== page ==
Comic book blockbusters don’t come cheap, and the average cost of a Marvel Cinematic Universe movie is roughly $195 million, ranging from the relatively thrifty $110 million budget of Ant-Man to the colossal $365 million spent on Avengers: Age of Ultron, although the box office returns have made it more than worth the investment.
Somewhat surprisingly, the MCU’s Homecoming and Far From Home are the least expensive Spider-Man movies to follow in the wake of Sam Raimi’s $139 million original, with Jon Watts’ duology reported to have set Marvel and Sony back $175 million and $160 million respectively.
However, given that this year’s No Way Home is widely accepted to be throwing the multiverse into the mix, there’s every reason to believe that the budget could wind up greater than the $258 million spent on Spider-Man 3, which was the most expensive movie ever made at the time. In fact, insider Daniel Richtman is now claiming that the two studios are concerned that the costs on No Way Home are beginning to spiral out of control, although that’s worse news for Sony than Marvel.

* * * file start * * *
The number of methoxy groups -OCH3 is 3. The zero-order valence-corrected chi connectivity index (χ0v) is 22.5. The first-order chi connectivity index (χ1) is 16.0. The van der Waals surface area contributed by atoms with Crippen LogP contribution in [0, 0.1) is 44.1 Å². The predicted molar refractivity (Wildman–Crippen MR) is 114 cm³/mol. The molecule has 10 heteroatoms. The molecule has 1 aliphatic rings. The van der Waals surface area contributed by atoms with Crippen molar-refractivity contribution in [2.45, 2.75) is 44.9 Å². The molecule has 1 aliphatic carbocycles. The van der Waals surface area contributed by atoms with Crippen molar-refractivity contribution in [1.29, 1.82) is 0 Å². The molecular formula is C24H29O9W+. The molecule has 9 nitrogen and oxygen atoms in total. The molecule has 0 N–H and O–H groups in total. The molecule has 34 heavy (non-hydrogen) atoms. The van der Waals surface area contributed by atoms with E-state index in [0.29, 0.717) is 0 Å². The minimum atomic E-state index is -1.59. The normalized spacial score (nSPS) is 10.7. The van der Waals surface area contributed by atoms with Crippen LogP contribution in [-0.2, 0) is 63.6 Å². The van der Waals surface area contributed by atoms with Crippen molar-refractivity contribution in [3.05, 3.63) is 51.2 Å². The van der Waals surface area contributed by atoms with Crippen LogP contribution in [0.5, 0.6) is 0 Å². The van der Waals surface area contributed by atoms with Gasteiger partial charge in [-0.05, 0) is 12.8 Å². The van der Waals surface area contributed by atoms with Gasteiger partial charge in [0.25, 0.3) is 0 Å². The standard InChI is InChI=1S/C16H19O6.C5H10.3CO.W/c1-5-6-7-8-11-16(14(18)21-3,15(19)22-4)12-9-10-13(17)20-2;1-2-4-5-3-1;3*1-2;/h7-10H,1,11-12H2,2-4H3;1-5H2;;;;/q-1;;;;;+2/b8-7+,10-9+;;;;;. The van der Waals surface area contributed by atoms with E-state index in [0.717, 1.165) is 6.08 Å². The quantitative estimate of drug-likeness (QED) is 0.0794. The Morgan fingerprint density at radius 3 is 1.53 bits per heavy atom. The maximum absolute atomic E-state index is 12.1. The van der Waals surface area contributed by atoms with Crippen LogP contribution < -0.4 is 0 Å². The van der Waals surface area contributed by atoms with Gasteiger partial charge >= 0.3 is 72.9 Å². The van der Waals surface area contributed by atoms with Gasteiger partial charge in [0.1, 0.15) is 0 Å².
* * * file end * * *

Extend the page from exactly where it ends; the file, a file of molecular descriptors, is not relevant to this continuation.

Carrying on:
As per the new deal agreed to when the web-slinger’s future was up in the air, Marvel Studios contribute 25% of the financing in return for 25% of the profits, as well as retaining the merchandising rights. Sony, meanwhile, endured a barren 2020 as a result of the Coronavirus pandemic, so it wouldn’t be a surprise to discover that a big superhero epic potentially going over budget is setting some alarm bells ringing behind the scenes.
The good news is that by all accounts, Spider-Man: No Way Home is a lock to sail past the billion dollar mark at the box office, and both parties will be keeping their fingers crossed the theatrical industry is up and running at close to full capacity by the time it arrives so that they can recoup their investment and then some.